Remembering the Nation, Dismembering Women?: Stories of the South African Transition

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University of Kwazulu-Natal Press, 2007 - History - 272 pages
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Remembering the Nation, Dismembering Women? explores the ways in which the imaginative reconstruction of post-apartheid South Africa as a 'rainbow nation' has been produced from images of women that dismember their bodies and disremember their historical presence. From Krotoa-Eva and Sarah Bartmann to Nongqawuse and Winnie Mandela, author Meg Samuelson tackles the figurations of some of the most controversial and significant women in the making of modern South Africa. Drawing on feminist, postcolonial, and post-structuralist theory, and close textual readings of literary and cultural texts produced during the first decade of democracy, her analysis offers a provocative critique of the formation of nationalist and feminist collectivities.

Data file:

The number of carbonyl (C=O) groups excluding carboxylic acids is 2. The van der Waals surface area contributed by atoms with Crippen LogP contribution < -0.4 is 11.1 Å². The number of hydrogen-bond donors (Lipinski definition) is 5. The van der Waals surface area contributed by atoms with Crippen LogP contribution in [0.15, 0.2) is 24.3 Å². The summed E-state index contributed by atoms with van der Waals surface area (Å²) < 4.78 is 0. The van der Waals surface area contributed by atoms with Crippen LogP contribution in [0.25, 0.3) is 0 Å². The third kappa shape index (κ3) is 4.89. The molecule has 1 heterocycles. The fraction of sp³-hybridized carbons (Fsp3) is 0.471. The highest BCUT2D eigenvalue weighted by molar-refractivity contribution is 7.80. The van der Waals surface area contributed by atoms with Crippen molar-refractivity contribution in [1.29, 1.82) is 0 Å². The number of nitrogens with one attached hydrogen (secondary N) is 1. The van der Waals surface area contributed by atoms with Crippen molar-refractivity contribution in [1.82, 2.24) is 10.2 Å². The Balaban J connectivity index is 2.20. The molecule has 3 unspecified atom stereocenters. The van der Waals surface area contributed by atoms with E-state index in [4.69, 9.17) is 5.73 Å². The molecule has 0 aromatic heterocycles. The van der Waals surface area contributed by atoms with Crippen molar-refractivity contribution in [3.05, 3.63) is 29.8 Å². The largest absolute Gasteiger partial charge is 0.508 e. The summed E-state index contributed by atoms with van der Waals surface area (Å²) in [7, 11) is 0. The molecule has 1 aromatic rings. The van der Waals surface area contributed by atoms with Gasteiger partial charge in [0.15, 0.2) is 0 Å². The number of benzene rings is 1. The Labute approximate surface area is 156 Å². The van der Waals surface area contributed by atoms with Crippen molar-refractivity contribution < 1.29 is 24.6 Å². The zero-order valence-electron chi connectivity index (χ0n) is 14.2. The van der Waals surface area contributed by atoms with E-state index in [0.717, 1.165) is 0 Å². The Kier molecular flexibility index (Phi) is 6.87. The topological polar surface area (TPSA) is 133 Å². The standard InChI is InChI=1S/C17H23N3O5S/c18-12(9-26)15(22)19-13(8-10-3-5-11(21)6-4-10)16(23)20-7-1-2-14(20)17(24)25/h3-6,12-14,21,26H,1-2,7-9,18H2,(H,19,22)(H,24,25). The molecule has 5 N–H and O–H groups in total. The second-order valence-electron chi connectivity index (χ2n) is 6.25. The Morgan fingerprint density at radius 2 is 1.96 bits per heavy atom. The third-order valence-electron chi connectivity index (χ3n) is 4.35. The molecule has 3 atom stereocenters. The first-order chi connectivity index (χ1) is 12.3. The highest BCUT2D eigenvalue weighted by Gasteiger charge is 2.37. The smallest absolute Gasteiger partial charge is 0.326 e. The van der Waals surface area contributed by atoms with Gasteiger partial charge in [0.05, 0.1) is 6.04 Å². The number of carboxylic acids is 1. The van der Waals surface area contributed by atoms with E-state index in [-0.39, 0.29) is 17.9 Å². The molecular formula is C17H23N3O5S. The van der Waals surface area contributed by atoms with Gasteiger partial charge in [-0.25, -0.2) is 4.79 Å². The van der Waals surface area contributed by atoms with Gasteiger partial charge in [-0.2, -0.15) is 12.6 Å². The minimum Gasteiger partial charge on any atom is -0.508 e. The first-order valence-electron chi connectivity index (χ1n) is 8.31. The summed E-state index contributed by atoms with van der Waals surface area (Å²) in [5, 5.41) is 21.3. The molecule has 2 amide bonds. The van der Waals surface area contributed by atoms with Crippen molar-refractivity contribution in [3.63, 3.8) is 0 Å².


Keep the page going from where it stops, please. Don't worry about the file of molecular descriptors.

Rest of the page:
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About the author (2007)

Meg Samuelson is a senior lecturer in the Department of English at the University of Stellenbosch, South Africa.

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